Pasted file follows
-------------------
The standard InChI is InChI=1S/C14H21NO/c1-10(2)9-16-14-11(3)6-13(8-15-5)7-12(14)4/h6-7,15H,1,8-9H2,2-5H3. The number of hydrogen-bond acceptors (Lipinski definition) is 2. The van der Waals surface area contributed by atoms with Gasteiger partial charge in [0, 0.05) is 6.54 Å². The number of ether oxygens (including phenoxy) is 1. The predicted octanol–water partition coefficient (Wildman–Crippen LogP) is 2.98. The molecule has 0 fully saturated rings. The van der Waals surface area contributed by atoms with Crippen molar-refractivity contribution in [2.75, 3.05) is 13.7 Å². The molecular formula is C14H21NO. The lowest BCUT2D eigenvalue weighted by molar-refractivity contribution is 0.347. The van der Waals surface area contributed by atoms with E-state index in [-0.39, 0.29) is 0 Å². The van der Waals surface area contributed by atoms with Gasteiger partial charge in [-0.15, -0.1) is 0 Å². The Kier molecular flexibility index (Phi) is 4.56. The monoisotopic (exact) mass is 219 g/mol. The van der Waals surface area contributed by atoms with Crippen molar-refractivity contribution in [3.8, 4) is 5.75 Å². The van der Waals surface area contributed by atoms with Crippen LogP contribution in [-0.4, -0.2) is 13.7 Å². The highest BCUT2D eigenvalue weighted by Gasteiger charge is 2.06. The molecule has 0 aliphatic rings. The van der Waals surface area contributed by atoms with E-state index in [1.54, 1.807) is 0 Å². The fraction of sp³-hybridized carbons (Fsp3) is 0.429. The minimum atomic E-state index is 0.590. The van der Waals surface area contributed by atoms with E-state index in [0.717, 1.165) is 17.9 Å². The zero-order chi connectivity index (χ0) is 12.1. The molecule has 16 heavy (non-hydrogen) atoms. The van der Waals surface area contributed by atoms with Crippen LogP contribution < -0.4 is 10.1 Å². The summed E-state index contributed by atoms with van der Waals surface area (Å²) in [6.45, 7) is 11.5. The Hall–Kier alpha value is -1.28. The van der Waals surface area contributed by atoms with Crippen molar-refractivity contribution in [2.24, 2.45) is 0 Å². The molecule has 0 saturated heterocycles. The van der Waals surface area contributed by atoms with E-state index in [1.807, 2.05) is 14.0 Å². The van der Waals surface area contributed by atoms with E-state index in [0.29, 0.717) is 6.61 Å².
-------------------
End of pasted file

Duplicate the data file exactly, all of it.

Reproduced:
The standard InChI is InChI=1S/C14H21NO/c1-10(2)9-16-14-11(3)6-13(8-15-5)7-12(14)4/h6-7,15H,1,8-9H2,2-5H3. The number of hydrogen-bond acceptors (Lipinski definition) is 2. The van der Waals surface area contributed by atoms with Gasteiger partial charge in [0, 0.05) is 6.54 Å². The number of ether oxygens (including phenoxy) is 1. The predicted octanol–water partition coefficient (Wildman–Crippen LogP) is 2.98. The molecule has 0 fully saturated rings. The van der Waals surface area contributed by atoms with Crippen molar-refractivity contribution in [2.75, 3.05) is 13.7 Å². The molecular formula is C14H21NO. The lowest BCUT2D eigenvalue weighted by molar-refractivity contribution is 0.347. The van der Waals surface area contributed by atoms with E-state index in [-0.39, 0.29) is 0 Å². The van der Waals surface area contributed by atoms with Gasteiger partial charge in [-0.15, -0.1) is 0 Å². The Kier molecular flexibility index (Phi) is 4.56. The monoisotopic (exact) mass is 219 g/mol. The van der Waals surface area contributed by atoms with Crippen molar-refractivity contribution in [3.8, 4) is 5.75 Å². The van der Waals surface area contributed by atoms with Crippen LogP contribution in [-0.4, -0.2) is 13.7 Å². The highest BCUT2D eigenvalue weighted by Gasteiger charge is 2.06. The molecule has 0 aliphatic rings. The van der Waals surface area contributed by atoms with E-state index in [1.54, 1.807) is 0 Å². The fraction of sp³-hybridized carbons (Fsp3) is 0.429. The minimum atomic E-state index is 0.590. The van der Waals surface area contributed by atoms with E-state index in [0.717, 1.165) is 17.9 Å². The zero-order chi connectivity index (χ0) is 12.1. The molecule has 16 heavy (non-hydrogen) atoms. The van der Waals surface area contributed by atoms with Crippen LogP contribution < -0.4 is 10.1 Å². The summed E-state index contributed by atoms with van der Waals surface area (Å²) in [6.45, 7) is 11.5. The Hall–Kier alpha value is -1.28. The van der Waals surface area contributed by atoms with Crippen molar-refractivity contribution in [2.24, 2.45) is 0 Å². The molecule has 0 saturated heterocycles. The van der Waals surface area contributed by atoms with E-state index in [1.807, 2.05) is 14.0 Å². The van der Waals surface area contributed by atoms with E-state index in [0.29, 0.717) is 6.61 Å².